Can I Blame My Running Shoes For My Injuries?
August 27, 2018
Running is a high-impact sport and runners get injured. In fact, when you look at triathletes, who run, bike and swim, studies have shown that most of their injuries occur from the running portion of their training.
Sure, it's easy to blame the modern running shoe for this. Some believe that the predominantly over-built shoe has increased the injury rate in running by promoting unnatural stride mechanics that place undue strain on the tissues of the lower extremities. But, then there are the minimalist shoes that are supposed to mimic our primitive ancestor's style of running and they, too, cause the same amount of injuries.
There really have been no conclusive studies to determine if it's the shoe, however. One would probably have to take into account a study where you have runners with various types of shoes and those who wear no shoes at all to get accurate and fair results.
Running injuries, in fact, may occur from something totally unrelated to what's on your feet. Some more accomplished runners point to four areas that may be more deserved of blame: body weight, sedentary practices, hard surfaces, and popularity.
As everyone knows, we’ve gotten a lot fatter over the past 30 years—runners included. A study conducted a few years ago under the auspices of USA Track & Field showed that one of the very few factors that did correlate with injury was body weight. Simply put, the heavier a runner is, the more likely it was that he or she would get hurt.
This one is interesting because as runners we think we're quite active. The reality is most of us train maybe 45 minutes during the day but spend the rest of the time sitting or laying down. Being active in diverse ways outside of running actually encourages healthier running. An active lifestyle outside of running helps prevent most of the muscular and postural imbalances that are so common in our society and that contribute to injuries because of reduced joint stability.
Have you ever played another sport besides running, like basketball, and woke up the next day in muscle pain? That's because there are a whole set of other muscles we're not activating in our legs, muscles that may help protect us from other injuries if we consider being more active throughout the day and staying in motion.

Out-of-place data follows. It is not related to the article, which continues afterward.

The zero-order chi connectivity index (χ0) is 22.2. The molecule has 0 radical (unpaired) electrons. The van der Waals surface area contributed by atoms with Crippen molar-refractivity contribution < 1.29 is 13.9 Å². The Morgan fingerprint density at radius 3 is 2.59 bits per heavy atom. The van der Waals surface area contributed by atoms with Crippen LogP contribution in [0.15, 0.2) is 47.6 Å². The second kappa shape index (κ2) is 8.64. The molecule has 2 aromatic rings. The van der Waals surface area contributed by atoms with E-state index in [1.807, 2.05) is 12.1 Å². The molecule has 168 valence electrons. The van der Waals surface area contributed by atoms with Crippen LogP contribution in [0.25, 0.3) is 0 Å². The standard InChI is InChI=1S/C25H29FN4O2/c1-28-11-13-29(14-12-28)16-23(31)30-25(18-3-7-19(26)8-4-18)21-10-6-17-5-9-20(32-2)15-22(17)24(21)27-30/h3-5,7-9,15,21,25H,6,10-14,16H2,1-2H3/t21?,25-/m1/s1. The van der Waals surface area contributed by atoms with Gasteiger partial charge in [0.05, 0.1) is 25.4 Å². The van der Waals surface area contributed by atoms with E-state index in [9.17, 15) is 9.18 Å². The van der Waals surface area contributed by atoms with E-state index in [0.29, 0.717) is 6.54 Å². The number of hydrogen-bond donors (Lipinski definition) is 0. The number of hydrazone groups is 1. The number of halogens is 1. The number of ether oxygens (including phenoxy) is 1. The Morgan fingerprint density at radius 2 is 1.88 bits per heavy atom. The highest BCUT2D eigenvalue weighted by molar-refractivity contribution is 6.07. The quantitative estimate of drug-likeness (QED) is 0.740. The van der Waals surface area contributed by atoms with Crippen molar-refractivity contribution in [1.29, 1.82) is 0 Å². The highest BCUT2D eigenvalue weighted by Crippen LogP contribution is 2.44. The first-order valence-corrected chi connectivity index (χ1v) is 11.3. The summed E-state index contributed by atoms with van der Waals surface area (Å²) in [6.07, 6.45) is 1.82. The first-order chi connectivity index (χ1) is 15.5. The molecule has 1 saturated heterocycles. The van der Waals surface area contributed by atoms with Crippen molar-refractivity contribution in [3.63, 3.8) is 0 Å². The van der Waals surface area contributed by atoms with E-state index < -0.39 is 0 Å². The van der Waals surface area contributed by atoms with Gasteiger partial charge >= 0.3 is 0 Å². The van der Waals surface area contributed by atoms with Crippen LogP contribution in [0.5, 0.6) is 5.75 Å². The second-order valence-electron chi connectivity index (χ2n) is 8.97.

Most of us run on hard pavement. And it probably doesn't matter which shoe we wear on this surface, injuries are still plentiful. Although, our Landice treadmills offer a softer orthopedic belt that helps with the impact. Compared to the famous Tarahumara indians of Mexico who supposedly are superior long distance runners and get few if any injuries, they do their running on the soft earth around them. If they were their fames huarache running sandals on the asphalt, they too would probably notice an increase in injuries.
Long-distance running was probably never the widespread activity that we may believe our ancestors did in order to survive. Not everyone is a distance runner and its certainly not part of our DNA today. In fact, running has probably seen its biggest surge in popularity this past century. Even fifty years ago the only ones really running on a regular basis were specialists.
Over the recent decades, though, running has become more part of the general health craze. More people participate in 5Ks, 10Ks, Half-Marathons and Marathons as part of their personal fitness challenges. Today, the starting corrals are dominated by what we might call non-runners who run. They are not running specialists. Naturally gifted runners get hurt much less often on a per-mile basis than less gifted runners. Therefore, the high injury rate seen in running today is certainly due in part to the fact that, as a whole, today’s running population is less “born to run”.
So while it's easy to blame the shoe, there are a few other factors to consider that may have more to do with those sore legs and shin splints.